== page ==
04 November 2009

Cincinnati Get's Progressive (Almost)

Yesterday saw some big wins for a city close to Urban Mechanic's heart, Cincinnati. (Boston is my beloved home, but Cincinnati is where I fell in love with cities.) Re-elected is the astitute, experienced, and practical mayor, Mark Mallory. Plus, Cincinnatians, known for bone-headed ballot initiatives (i.e. billion dollar stadiums) rejected a ballot initiative designed to kill rail transit (beyond buses) in the city. Ballot initiatives are well-known for their lamentable after-effects; just look at the state of California. The failure of this initiative may just help the city progress towards building a streetcar, commuter rail, or even regional high-speed rail (between Cincinnati, Columbus and Cleveland). Who says that saying no is just negative.



Any (or all) of these opportunities could become reality in the near future; and not-too-soon. Cincinnati, once among the nation's largest cities, has repeatedly lost-out due to its indecisiveness. It decided against establishing a stock exchange, when New York's was in its infancy and the Midwest (of which it was the center) was booming. Rail was shunned over the city's once dominant river-canal industry. Decades later the city abandoned a subway project after spending $13 million (roughly 1.3 billion in 2008 dollars)  on the most expensive part; the tunnels. It instead favored highways (and still does) that motored residents and business straight out of the city along with billions upon billions of private incomes and tax dollars.*

BUT, there is great room for hope (as the title of this post suggests). The city, under the leadership of Mayor Mark Mallory (also re-elected on Tuesday), has an ambitious, but credibly realistic agenda. Finally there is a streetcar and transit plan in the works that is realistically scaled that's not too big to scare people, but is big enough to bring together players that will go to bat for it (universities, downtown employers, developers, and such). AND, after years of hard-work 3CDC, a sort of mega community development corporation for downtown and near-in neighborhoods, has a critical mass of success and has much more in the works. Just this morning, the group announced plans to preserve and renovate a historic SRO into a world-class museum-hotel. These developments join efforts underway to redevelop the city's riverfront. And after spending a billion on replacing stadiums in the late nineties, the city has been hard at work spending a billion or so on replacing public schools!



Add all of this to the city's amazing historic, architectural, culinary, cultural, and even multi-national corporate assets. What do you get? Well, you may just get a world-class city ready to claim its place on the world stage. Of course, we don't want to overstate things here. The city, which under a previous mayor eliminated its planning department, still lacks a good neighborhood community development strategy. Further, the city still lacks awareness of its amazing assets and confidence of what a few, small, but significant investments can do for it.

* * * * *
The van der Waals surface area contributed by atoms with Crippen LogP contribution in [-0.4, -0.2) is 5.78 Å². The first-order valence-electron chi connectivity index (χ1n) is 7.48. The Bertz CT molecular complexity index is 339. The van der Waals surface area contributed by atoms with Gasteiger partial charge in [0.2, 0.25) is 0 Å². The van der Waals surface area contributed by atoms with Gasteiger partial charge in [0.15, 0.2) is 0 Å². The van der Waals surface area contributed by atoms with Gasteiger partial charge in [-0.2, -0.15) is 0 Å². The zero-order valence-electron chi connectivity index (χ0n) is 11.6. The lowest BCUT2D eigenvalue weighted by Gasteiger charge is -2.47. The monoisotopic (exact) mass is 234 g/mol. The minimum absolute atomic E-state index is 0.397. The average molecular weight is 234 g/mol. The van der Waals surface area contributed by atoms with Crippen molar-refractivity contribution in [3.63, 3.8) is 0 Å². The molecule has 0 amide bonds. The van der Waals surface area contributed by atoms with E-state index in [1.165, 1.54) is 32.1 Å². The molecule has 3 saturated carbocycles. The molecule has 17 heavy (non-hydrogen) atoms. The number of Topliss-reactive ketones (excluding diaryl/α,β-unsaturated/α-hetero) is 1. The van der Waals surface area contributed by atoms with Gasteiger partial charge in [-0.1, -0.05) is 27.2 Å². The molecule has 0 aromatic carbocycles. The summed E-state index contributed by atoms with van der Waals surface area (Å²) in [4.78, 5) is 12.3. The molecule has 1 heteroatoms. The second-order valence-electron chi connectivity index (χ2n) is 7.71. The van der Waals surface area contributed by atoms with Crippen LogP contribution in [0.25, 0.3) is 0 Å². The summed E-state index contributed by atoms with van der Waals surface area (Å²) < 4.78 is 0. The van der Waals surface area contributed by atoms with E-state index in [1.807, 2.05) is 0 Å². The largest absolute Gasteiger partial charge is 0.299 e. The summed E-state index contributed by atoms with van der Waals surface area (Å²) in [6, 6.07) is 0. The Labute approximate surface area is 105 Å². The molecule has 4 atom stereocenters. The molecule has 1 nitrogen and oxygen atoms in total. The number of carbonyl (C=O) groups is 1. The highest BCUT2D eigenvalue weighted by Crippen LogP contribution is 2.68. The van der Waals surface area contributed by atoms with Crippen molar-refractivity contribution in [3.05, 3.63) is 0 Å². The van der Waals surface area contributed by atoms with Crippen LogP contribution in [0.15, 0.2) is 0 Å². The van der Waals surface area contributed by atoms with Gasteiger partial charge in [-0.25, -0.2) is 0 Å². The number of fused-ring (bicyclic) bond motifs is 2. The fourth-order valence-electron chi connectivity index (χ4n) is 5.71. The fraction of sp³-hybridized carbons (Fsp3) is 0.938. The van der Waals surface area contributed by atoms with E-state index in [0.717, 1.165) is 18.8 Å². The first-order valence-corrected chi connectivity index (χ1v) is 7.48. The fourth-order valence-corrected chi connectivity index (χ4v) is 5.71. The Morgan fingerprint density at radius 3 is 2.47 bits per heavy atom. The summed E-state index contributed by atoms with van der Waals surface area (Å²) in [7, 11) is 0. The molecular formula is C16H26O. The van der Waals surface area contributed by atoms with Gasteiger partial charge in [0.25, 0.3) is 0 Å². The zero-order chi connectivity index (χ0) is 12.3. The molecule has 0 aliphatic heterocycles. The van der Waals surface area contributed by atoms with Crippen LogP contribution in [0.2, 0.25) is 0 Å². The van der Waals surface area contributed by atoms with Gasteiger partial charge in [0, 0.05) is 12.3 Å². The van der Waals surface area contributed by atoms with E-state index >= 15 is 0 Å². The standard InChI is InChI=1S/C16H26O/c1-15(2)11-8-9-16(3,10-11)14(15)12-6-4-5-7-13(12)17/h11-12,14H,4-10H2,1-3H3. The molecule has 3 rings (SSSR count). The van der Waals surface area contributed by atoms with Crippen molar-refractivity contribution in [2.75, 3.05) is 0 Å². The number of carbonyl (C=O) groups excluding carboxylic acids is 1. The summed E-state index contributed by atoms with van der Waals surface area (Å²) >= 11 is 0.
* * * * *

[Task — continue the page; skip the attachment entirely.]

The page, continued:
Take neighborhood development. Boston's Main Street Program has done wonders to bring real community development throughout the city and not just downtown; and has done so for a fraction of big-ticket pork barrel projects. The program has brought grocery stores, dry-cleaners, restaurants, shops, and services along with jobs, historic building restoration and new construction all within a walking distance to nearly all Bostonians. Cincinnati, home to the largest grocer in the Country, Kroger, still lacks an urban grocery store. The head of Kroger needs to come to Boston and see our dozens of extremely profitable and very urban (i.e. no or little parking) grocery stores.

For now, Urban Mechanic won't insist on labeling Cincinnati as progressive. After all, Mark Twain's suggestion that the city would be an ideal home during the apocalypse (because everything happens a decade later) is still considered a complement by locals. Unfortunately, its been over eight decades since the city abandoned its subway mid-construction and much more has been lost since. So no matter how realistic the current plans and developments are progress is all-too precious for this city with otherwise such amazing potential.



* According to analysis conducted by Sean P. Bender (Urban Mechanic) and utilized by Robert Manley in an open letter to then Mayor Charles Luken and head of City Planning, Elizabeth Blume, the City of Cincinnati lost at least $10 billion in tax revenues (from 1970 to 2000) related to urban renewal, excessive use of eminent domain in downtown areas, and poor zoning choices that suburbanized the city. That's enough to pay for the current streetcar proposal, at about $100 million, 100 times. Seen another way, that's enough to have paid for the original subway to actually be completed and opened (estimated in 1924 to require an additional $6 million by 500 times over what had been spent).


Photos Courtesy of 3CDC

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